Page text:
By VICKY GRYGAR
In the O Blogger

In Canada, hockey has grown to become part of everyday culture. The CHL along with our beloved 6 NHL franchises have united Canadians and fans across the country. As hockey enthusiasts these are the teams we follow and cheer for. It is evident that at times, many of us forget hockey has grown in popularity at each corner of the globe. Of course we all know of the remaining NHL teams located in the U.S. along with the AHL, ECHL, CHL, NCAA, USHL, etc, but many writers, reporters and fans don’t often look beyond these leagues.

Europe is a haven for up and coming hockey players. The most prominent league, as many know, is also one of the NHL’s fiercest competitors, the Russian KHL. The issues between the NHL and KHL are ever surfacing as each looks to gain control over the market. It is also now common nature for NHL players to transfer to the KHL in hopes of financially receiving what they believe they are truly worth. Moving beyond the KHL we run into the elite leagues of Sweden, Finland and the Czech Republic.

Fans flying the Canadian Flag for McGregor in the stands.
These rosters are usually dominated by European players, so it was an interesting story to learn that Bryan McGregor, a Niagara Falls, Ontario native, earned a spot on the Czech Extraliga’s HC Ocelari Trinec roster. This marks the first time in the team’s franchise history that a Canadian born player has had the opportunity to play for the Ocelari. McGregor, 26, left home at the age of 15 to pursue his hockey career in the BCHL with the Vernon Vipers. From there he committed to the NCAA route and played at the University of Minnesota-Duluth to simultaneously grow as a hockey player and student. Upon graduation McGregor found himself playing for 3 different ECHL teams and prior to heading to Europe, the forward tallied a few games with the Binghamton Senators of the AHL. The decision for a North American hockey player to embark on a career in Europe is not a light decision. Many, if given the opportunity would find the choice debatable and be edgy to pack up and leave everything they’ve known behind. McGregor however has embraced his chance and is now a popular entity in the city of Trinec. I had the opportunity to ask Bryan a few questions about his diverse hockey career.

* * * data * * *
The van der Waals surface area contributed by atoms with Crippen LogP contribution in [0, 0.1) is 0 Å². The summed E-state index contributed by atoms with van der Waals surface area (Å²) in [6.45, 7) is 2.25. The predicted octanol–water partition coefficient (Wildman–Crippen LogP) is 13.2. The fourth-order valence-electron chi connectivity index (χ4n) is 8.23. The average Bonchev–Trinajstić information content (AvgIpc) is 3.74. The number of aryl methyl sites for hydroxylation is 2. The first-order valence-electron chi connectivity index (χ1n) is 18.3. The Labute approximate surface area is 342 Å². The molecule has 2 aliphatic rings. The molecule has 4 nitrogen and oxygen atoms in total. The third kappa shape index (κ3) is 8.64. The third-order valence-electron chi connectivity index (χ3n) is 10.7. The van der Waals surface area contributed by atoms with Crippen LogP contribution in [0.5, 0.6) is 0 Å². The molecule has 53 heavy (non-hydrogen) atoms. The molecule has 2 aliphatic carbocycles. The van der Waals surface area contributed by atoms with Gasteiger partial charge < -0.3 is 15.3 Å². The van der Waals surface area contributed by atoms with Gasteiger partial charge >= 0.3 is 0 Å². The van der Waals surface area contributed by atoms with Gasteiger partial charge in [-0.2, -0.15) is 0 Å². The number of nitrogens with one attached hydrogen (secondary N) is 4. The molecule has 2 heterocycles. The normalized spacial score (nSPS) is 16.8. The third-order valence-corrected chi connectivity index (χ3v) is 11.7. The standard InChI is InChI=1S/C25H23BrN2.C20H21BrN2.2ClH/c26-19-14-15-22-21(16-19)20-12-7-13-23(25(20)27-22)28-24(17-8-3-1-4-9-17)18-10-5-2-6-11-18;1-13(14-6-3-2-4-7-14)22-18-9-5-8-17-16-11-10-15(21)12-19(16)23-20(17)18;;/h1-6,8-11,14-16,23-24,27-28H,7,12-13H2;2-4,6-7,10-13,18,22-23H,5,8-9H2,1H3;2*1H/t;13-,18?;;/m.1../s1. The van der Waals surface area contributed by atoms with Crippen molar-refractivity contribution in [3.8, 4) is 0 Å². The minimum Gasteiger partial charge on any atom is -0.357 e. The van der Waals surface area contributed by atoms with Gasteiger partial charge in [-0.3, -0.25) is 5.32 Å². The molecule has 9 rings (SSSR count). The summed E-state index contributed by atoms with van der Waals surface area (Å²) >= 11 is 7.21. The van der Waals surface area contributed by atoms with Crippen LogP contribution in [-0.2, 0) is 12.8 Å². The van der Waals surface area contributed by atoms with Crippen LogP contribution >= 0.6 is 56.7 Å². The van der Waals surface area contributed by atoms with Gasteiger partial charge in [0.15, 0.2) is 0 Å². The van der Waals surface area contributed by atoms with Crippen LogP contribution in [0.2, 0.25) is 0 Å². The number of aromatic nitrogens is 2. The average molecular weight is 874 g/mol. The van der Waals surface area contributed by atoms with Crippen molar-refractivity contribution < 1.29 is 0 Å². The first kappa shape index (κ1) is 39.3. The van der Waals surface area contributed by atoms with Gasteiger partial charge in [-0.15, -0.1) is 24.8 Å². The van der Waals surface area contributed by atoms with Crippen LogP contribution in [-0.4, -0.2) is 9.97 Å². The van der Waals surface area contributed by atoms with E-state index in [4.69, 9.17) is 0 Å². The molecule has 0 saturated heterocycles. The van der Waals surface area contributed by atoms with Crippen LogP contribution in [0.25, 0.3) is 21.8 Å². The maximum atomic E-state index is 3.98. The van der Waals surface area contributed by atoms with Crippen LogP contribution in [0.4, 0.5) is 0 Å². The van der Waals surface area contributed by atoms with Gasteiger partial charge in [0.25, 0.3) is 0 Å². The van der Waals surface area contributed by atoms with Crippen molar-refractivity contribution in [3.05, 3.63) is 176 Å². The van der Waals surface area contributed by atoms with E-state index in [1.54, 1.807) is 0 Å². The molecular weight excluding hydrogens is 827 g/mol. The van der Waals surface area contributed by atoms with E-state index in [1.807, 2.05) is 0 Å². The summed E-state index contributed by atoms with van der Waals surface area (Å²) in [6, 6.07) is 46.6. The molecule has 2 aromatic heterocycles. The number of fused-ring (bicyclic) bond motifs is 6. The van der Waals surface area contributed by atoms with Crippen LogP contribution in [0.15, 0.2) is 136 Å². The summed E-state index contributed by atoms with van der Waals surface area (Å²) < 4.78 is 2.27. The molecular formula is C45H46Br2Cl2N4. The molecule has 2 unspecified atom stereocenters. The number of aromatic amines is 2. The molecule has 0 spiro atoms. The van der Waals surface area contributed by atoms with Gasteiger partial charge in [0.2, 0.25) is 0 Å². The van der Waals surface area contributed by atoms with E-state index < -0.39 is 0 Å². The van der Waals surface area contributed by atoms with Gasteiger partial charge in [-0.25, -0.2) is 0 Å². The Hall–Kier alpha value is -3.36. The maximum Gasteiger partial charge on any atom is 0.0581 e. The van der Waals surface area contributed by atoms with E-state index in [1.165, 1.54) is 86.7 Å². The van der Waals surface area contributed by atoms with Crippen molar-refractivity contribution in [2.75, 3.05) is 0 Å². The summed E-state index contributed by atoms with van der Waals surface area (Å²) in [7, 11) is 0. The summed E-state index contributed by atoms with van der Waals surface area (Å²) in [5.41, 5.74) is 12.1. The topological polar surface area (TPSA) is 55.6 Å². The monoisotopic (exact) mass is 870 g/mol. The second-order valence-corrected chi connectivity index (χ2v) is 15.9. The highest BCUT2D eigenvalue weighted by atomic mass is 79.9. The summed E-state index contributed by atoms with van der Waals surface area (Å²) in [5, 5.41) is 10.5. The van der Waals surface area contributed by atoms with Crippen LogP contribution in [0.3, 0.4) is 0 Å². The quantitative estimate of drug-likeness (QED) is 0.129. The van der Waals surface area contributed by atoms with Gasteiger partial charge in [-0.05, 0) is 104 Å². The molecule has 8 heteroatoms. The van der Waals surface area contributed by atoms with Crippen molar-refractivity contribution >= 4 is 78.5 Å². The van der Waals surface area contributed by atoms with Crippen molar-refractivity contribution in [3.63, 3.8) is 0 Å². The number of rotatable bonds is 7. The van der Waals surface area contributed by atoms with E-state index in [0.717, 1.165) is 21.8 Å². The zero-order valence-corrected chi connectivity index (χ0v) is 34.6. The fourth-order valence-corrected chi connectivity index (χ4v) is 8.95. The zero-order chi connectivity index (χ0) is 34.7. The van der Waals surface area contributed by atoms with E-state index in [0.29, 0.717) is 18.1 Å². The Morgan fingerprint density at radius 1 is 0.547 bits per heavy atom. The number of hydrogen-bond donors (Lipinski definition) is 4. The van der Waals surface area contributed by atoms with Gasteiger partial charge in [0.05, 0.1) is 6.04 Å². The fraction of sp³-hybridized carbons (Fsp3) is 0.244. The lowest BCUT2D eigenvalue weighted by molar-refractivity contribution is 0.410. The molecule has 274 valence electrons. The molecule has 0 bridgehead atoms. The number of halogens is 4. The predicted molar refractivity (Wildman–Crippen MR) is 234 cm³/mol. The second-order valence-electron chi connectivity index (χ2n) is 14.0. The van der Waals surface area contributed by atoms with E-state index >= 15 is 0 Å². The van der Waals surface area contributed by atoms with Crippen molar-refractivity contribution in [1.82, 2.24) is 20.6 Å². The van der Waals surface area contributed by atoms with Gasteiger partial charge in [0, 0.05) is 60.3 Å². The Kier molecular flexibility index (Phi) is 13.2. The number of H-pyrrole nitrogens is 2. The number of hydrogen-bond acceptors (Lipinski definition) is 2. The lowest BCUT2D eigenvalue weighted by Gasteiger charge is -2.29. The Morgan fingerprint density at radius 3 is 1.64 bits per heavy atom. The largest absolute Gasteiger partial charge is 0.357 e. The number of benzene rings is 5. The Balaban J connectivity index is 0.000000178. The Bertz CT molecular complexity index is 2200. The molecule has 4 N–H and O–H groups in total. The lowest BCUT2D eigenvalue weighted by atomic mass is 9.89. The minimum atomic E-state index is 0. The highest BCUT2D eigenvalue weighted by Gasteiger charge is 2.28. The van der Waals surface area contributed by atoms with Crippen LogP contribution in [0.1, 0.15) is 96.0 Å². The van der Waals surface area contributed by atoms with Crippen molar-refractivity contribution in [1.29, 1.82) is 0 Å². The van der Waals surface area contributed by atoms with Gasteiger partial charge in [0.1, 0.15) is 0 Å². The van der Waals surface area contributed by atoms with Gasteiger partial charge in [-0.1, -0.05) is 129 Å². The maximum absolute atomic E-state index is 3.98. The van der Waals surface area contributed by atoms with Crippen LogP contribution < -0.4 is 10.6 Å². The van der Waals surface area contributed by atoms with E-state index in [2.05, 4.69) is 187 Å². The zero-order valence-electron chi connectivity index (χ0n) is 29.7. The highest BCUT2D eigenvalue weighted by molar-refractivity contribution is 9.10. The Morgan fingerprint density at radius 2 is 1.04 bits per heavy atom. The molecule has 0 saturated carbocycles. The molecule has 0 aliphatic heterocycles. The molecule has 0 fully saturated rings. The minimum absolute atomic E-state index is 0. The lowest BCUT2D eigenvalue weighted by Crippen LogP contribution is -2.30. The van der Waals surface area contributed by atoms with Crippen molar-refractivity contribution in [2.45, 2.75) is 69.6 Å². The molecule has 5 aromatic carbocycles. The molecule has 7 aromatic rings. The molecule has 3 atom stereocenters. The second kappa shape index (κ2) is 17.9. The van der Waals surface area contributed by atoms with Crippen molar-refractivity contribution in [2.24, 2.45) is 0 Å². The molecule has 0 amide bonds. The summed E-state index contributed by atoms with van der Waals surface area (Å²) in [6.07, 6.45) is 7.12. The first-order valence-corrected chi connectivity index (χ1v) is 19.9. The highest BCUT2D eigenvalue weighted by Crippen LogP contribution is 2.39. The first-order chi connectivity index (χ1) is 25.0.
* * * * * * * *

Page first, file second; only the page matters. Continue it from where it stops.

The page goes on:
1. Going back to Junior Hockey, what made you decide on the NCAA route versus CHL?

BM: It was a very difficult decision. At 15 years old, you have to decide your future in not only hockey but in life as well. I have a very high interest in academics and also did very well in high school. I felt I would not be ready for the NHL at 18-20, so I therefore decided to move to British Columbia to pursue the NCAA route. I always wonder what my life would of been like had I went the OHL route, but that’s life.

2. You've now had the chance to play in both Finland and the Czech Republic. How has the adjustment been for you in terms of culture?

BM: There are a lot of differences. I found that Finland is a lot more tolerant to English culture and more people speak English. The city I was in, in Finland was half Swedish and half Finnish. Swedish people speak English as we do, with almost no accent. I found that very fascinating. But if you want to get technical, both Swedish and English stem from the same language base (Germanic). The food is very different, in Finland the food was very different, a lot of fish and fish related dishes. Czech is more what I am used to with a lot of meat and potatoes. The countries in general are very different. Finland is a very clean and simple country. I find Czech is very old, lots of history. Both are unique and very nice in their own ways. I enjoy the differences, and like living in both countries.

3. How is communication with coaches/teammates working?

BM: Communication is easy on our team, as everyone speaks English except the coaches. So that is the only downside to the language barrier. I adapt well to languages, no matter where I am. I speak decent Finnish and Swedish, and every day I learn more Czech. I know all the basics, colours, numbers, foods, basic conversation, and am slowly getting better and better. I am able to adapt no matter where I am to language problems, as it is just something I have become accustomed to.

4. Being among one of the first Canadians to ever play for HC Ocelari Trinec, how have the fans treated you so far?

BM: I am actually the first Canadian to play for Ocelari, which is a very cool thing. The fans have been awesome to me, they fly the Canadian flag in the stands for me. Hopefully I play better, and more of that catches on. But everyone has been really good to me. There was a young boy who wanted my jersey, (he was the younger brother of a friend of mine), and so I bought him my jersey and gave it to him. I think it is good to give as much back to the fans as they give to you, and in Trinec we have really great fans.

5. Can you describe the technical difference between European and North American hockey?

BM: Well there are a lot of differences, but the biggest difference has to be speed. The European style of hockey is more technical, more skill, more speed. The NHL is as well, but with a lot more body contact in North America vs Europe. The size of the ice rinks has to do with that. In the NHL they play on a lot smaller surface. I like both styles mind you, but every country in Europe plays a different style, Finland vs Sweden vs Russia, etc.